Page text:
Research shows that the biological mechanism of detecting sweet, salty, sour and umami flavors are similar. The interesting part is that salt, while being a taste itself, works to modulate the other flavors.
Salt cuts the bitterness, smooths out the “stale” taste of stored water. Research has proven that salt is better at neutralizing bitterness than sugar.
Adding salt to coffee was picked up by the mainstream media a little while ago, as the “Alton Brown coffee trick.” However, Mr. Brown wasn’t the first who put salt into the coffee.
The “Alton Brown Coffee Trick”
In a 2009 episode of his show, a cookbook author and TV personality Alton Brown suggested that adding a pinch of salt to a cup of coffee can neutralize the bitterness.
According to Alton Brown, adding a quarter teaspoon of Kosher salt into 6 tablespoons of ground coffee can diminish the bitter taste.
You can add the salt to your grounds before brewing or add it to the brewed coffee in the carafe. The salt will will balance the flavors and round them out, according to Mr. Brown.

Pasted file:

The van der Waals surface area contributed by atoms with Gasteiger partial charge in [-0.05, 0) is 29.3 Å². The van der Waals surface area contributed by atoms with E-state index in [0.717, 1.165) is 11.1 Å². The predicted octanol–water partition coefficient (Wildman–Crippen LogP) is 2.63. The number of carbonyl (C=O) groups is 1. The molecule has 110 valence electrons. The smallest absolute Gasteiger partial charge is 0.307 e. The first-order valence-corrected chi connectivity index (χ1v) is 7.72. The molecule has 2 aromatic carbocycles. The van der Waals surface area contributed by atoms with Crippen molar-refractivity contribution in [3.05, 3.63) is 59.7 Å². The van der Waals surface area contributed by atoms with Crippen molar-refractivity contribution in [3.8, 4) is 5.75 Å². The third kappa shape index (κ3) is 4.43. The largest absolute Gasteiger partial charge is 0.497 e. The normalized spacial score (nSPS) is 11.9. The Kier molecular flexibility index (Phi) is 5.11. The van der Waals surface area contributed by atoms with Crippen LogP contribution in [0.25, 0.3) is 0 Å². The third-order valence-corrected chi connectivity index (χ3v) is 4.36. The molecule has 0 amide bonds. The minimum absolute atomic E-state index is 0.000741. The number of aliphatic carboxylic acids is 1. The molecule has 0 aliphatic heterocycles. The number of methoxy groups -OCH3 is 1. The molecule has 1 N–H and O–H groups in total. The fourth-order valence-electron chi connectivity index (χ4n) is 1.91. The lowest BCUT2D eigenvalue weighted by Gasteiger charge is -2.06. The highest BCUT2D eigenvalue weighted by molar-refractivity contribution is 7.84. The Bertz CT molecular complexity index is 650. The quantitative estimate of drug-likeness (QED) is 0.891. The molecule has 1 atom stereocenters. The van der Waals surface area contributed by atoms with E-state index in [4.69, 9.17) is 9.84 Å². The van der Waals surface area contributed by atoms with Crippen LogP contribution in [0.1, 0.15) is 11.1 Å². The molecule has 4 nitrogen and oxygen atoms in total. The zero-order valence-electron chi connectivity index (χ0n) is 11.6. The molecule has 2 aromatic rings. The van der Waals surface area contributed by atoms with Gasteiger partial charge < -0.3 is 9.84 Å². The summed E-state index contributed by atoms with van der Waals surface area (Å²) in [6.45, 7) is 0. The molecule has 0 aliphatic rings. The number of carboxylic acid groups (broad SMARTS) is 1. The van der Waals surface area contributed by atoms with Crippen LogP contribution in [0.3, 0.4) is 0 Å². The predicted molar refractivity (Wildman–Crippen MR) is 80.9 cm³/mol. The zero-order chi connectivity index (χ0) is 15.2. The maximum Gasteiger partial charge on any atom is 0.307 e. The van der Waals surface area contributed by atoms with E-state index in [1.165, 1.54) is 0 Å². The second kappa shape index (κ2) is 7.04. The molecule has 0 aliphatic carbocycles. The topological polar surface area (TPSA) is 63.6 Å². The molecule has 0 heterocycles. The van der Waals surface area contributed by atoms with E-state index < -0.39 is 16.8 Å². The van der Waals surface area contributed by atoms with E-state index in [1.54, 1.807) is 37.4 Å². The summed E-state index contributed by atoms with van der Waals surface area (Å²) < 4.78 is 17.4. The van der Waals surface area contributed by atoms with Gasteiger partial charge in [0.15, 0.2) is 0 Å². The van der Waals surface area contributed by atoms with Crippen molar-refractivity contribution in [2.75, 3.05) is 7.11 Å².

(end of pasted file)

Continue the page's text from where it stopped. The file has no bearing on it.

I will reiterate this, adding salt to your bad coffee won’t fix it. You also won’t be able to revive stale coffee with salt.
The effect of salt on bitterness really depends on a lot of variables: the type and concentration of coffee, the temperature of water used, the amount of salt added, and also your genetics.
Believe It Or Not, This Is Not A New Trend!
For centuries, some people living in some parts of Northern Europe, Siberia, Turkey and Hungary have been adding salt to their coffee. In regions where rivers meet the sea people used to use brackish water as coffee as well as adding salt. Brackish water has more salinity than freshwater but not as much as seawater. Using this to brew coffee increases both the intensity and foaminess of the end product.